So, I messaged a friend and asked her if she had noticed any sin areas in my life – areas of which I may not be aware. She could not think of anything specific off hand (only because she does not live with us!), but she did offer the hypothesis that because Eric and I work with couples and their relationships, the enemy is likely to attack us in that area.
For years, I have felt this reality – and, as odd as it sounds, I should be thankful for it. If Satan is aiming his fiery darts at us, it is because our desire is to point young couples towards Christ and help them secure a lasting marital foundation. Satan has been trying to tear down families since Adam and Eve.
Why I No Longer Despise the Pain
I no longer despise the pain in my relationship because I know that God is at work in our marriage, but that has not always been the case. When I think back to our early years together, I wonder how we did it. We had so many mountains to climb and rivers to cross – and always two completely different methods of doing so! Now, after hiking miles of rocky terrain and escaping dozens of rapids, I am slowly beginning to see and feel God’s purpose for the scrapes and bruises. He may never share the depth of His plan with us, but all I need to know is that He has one – and He does. He has a beautiful plan.
There are a handful of reasons I no longer despise the pain in my relationship:
- When the dust settles, there is growth. Have you ever held a teething baby or picked up a capsized toddler who was just learning to walk? Often, I have thought, “How gracious God is to allow us to go through so many of our growing pains while we are too young to remember them!” When I see a struggling baby, I cannot help but feel empathetic and thankful that those days of my life are past; yet, I know without the pain of sharp teeth pushing through, those little ones could never chew solid foods safely and effectively. Without wobbling around, falling down, and getting back up, children would never learn to walk – or run – or ride a bike – or drive a car. Though the struggles in my marriage hurt me in a part of my heart I did not realize I had when I was single, I no longer hate them because I recognize that God’s hand is on us – His children – as we continue to grow and mature. Without momentary pain, we would not grow. Without growth, we would have little wisdom to share with the couples we are privileged to work with and coach.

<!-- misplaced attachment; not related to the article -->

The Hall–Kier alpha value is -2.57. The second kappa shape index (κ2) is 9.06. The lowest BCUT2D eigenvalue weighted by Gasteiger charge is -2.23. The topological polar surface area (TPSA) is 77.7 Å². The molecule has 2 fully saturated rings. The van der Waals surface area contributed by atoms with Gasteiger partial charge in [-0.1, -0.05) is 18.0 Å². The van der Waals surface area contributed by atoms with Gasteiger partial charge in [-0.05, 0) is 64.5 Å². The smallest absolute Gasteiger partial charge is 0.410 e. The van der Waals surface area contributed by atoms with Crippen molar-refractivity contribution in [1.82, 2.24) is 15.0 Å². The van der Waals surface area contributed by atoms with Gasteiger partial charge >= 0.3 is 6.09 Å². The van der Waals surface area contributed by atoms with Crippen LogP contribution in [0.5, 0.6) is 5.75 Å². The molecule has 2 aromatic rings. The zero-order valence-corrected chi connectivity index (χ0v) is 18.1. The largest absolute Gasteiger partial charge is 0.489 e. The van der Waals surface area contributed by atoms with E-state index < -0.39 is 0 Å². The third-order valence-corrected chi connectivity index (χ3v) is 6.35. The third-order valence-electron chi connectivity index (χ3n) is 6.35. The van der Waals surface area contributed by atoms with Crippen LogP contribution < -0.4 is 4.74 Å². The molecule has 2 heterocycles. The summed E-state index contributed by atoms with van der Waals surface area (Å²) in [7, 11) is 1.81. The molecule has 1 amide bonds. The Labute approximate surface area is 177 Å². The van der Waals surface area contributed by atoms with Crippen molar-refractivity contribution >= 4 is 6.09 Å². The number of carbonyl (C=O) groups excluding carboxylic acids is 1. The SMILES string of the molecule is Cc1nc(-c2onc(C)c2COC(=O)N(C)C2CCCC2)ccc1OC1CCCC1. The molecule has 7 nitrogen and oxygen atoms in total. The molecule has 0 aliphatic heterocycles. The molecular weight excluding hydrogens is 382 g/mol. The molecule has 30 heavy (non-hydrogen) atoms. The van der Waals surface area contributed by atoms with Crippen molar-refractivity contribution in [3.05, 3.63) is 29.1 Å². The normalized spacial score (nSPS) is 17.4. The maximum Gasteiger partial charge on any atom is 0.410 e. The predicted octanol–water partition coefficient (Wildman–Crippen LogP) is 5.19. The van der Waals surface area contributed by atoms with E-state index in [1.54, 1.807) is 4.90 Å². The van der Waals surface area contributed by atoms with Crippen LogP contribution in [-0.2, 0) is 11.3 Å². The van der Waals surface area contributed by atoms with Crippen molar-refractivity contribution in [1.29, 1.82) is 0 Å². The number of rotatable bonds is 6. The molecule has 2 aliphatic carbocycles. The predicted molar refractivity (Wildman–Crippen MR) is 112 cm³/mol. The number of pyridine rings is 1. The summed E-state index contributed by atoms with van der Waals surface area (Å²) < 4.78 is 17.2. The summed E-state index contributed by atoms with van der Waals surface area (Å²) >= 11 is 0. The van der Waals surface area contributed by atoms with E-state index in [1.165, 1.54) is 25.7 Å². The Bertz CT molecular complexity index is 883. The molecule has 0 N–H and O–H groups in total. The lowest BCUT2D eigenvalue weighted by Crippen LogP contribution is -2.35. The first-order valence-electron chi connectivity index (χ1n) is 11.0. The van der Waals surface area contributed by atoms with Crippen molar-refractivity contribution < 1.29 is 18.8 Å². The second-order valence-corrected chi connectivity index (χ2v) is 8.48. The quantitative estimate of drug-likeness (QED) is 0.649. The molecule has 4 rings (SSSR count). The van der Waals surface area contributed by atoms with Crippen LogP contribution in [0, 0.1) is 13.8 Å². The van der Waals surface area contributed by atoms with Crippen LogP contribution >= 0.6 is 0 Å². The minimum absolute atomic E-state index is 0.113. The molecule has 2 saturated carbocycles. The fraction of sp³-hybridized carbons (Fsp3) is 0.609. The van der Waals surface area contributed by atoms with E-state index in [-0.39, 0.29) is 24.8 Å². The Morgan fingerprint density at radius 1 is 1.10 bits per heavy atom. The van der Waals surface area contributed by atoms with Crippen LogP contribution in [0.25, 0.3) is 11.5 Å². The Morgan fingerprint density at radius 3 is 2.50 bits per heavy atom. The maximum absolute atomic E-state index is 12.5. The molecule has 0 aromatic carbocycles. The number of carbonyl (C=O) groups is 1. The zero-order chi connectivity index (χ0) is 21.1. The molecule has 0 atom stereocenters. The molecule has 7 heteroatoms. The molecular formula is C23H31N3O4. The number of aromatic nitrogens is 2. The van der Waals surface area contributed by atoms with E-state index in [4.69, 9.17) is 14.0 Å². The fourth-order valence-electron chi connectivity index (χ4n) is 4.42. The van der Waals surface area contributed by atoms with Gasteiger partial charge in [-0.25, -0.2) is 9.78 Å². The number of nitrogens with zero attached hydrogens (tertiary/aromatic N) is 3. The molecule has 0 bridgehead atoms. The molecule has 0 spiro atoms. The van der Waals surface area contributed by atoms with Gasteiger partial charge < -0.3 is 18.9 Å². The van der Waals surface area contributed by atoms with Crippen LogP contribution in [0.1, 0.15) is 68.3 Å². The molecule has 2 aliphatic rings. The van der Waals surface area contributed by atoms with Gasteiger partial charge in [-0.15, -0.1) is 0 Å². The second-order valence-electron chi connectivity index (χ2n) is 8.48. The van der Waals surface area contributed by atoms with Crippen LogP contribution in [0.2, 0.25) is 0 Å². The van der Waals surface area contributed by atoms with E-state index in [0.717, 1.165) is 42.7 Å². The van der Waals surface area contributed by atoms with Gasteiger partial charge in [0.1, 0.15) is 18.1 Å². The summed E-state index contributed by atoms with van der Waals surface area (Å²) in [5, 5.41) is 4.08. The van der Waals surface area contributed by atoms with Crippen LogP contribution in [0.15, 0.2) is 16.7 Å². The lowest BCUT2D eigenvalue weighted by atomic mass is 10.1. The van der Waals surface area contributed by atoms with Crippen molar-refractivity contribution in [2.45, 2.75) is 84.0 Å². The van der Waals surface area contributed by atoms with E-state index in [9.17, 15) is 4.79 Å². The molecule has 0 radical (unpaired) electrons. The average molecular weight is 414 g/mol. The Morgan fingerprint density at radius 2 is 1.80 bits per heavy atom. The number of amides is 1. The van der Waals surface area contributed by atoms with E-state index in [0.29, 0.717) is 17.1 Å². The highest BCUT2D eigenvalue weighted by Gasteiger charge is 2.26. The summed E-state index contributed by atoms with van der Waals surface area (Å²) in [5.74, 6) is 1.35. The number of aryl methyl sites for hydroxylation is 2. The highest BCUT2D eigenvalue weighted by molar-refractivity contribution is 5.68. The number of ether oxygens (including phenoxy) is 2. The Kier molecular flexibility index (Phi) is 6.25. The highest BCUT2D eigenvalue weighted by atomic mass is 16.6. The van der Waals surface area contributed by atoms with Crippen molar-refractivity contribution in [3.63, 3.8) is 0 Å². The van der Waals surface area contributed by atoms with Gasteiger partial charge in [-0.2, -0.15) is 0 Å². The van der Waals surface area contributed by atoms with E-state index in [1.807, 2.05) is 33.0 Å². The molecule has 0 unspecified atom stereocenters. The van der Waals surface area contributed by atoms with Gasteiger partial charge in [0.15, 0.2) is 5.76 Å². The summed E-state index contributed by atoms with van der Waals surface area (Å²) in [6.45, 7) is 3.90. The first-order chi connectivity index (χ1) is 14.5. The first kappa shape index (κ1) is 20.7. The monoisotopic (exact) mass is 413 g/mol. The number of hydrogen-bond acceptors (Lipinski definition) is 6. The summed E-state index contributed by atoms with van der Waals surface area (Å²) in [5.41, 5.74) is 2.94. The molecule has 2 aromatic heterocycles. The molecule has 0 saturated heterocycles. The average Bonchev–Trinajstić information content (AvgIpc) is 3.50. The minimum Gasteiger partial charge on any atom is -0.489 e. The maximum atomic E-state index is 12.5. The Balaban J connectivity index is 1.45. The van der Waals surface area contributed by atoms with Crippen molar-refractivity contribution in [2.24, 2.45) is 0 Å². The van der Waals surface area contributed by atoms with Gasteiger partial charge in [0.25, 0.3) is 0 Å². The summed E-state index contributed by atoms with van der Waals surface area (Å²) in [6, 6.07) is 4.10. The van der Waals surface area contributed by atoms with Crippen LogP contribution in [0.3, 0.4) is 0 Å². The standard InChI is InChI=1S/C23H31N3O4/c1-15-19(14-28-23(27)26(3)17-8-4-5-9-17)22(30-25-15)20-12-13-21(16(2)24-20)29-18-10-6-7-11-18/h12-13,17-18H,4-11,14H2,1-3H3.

- God is not as interested in my happiness as He is my holiness. This concept certainly flies in the face of modern culture. What do you mean my relationship does not exist solely to bring me happiness?! God wants me to be happy! That is not entirely untrue. God does want His people to be joyful, content, and at peace; and, He knows following Christ’s example leads to joy, contentment, and peace. Yet, His primary concern for His children is their sanctification. He wants us to conform to the image of His Son (Romans 8:28-30). When I experience trials in my marriage, there is a hint of joy buried beneath the heartache because I know our momentary groaning and despair is leading us towards something priceless.
- Experiencing relational pain has made me more sensitive to others’ pain. In a session, several years ago, one of our young, naïve, pre-engagement clients flippantly commented about us not having any children. My face clearly read, “You have crossed the line,” but this sweet young lady did not sense my pain. She had no clue her words cut me (not understanding we were dealing with infertility), yet I could not stay upset with her despite the pain I was feeling at the time. She had not experienced such heartache before and she was in the blissful throes of love. Going through something (e.g., chronic back pain, extreme anxiety, the death of a loved one, a significant breakup, etc.) personally increases your sensitivity to and understanding of others who are experiencing the same. When our PreEngaged couples, friends, and even strangers show signs of that all too familiar ache, it is easy for me to connect emotionally; and, if I can connect with their pain, I have a greater opportunity to help them through their pain. So many of my friends have struggled with infertility, miscarriages, or long, unexplained periods between children. Connecting with another’s pain is powerful and I count it as a privilege when I can.